Hunter, who also unsuccessfully challenged Thomas in 2010, seems to excel at retail politics. On the campaign trail, he spends up to an hour talking to individual voters about how they can get a new trash can or beat back the resurgence of PCP use.
Hunter said his attentive style gives him an edge in working- and middle-class African American neighborhoods, where he said residents want government to focus on improving basic services.
“I’ve spent thousands of hours listening to people,” said Hunter, who has the support of the American Federation of State, County and Municipal Employees. “They want to know they still have a place in D.C., and I try to position myself as someone who is capable of listening and takes time for that intimate conversation.”
Wilds, a former Advisory Neighborhood Commission member and chairman of the Ward 5 Democratic Party, is a familiar face to many longtime residents. After being largely ignored during the early weeks of the campaign, he appears to have gathered some momentum because of aggressive efforts to woo seniors who have historically voted in large numbers.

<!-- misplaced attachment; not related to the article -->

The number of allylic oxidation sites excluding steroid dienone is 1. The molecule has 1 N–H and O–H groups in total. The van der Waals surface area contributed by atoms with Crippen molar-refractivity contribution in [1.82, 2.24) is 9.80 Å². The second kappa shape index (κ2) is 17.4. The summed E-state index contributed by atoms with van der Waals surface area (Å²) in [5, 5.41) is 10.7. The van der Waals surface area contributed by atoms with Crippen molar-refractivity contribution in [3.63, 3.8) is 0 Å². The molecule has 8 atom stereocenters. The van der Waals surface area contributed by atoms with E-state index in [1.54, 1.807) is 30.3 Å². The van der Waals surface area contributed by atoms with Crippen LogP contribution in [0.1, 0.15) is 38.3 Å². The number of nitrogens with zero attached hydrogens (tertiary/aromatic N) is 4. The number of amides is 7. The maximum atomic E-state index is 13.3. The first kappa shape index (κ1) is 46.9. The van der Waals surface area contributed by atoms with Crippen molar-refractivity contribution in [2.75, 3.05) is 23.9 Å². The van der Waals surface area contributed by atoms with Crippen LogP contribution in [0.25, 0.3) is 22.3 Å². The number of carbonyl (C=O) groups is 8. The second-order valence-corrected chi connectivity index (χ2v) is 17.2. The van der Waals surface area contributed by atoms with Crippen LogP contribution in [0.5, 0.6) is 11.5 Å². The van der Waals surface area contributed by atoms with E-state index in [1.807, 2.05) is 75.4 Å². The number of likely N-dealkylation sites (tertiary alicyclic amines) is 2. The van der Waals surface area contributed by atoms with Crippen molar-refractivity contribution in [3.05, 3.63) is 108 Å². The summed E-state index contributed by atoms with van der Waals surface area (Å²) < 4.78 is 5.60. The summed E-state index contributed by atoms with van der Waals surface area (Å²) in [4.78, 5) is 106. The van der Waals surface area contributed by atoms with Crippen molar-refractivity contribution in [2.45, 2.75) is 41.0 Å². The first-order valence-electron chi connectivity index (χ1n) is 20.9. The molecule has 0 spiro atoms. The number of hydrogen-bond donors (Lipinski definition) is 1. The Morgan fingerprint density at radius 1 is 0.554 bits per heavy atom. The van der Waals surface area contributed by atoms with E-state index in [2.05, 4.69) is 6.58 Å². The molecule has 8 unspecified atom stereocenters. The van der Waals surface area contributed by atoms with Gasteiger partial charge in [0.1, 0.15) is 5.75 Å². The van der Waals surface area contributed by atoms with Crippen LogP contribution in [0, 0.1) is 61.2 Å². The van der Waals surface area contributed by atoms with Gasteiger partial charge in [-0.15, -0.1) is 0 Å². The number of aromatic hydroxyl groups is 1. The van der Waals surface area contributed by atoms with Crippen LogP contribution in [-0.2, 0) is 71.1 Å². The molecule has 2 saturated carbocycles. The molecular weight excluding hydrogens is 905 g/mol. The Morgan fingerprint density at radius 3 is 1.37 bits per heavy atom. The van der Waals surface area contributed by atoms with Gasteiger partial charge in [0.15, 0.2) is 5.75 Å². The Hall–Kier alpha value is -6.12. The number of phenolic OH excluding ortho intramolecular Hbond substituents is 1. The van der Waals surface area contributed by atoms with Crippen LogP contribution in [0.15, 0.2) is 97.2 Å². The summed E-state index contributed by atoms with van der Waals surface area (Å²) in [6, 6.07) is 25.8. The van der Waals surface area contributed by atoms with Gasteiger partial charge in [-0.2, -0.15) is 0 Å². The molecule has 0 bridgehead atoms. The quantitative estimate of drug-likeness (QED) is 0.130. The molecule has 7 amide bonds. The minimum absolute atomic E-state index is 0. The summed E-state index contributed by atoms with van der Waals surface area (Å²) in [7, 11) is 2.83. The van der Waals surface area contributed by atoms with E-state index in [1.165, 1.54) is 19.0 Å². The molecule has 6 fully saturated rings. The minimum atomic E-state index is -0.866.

“I’m independent and not tied to the unions and not tied to the mayor,” Wilds said in a jab at McDuffie and Hunter. “The other candidates sold their souls to the mayor, the unions, and will say anything to get elected.”
The race is shaping up as test of who comes across as best able to represent Ward 5 amid broader citywide debates about gentrification and how the term “progressive” applies to D.C. politics.
In 2010, Northeast voters rebelled against then-Mayor Adrian M. Fenty (D) in part because they believed he catered to wealthier, whiter sections of the city at the expense of longtime, not-so-wealthy residents.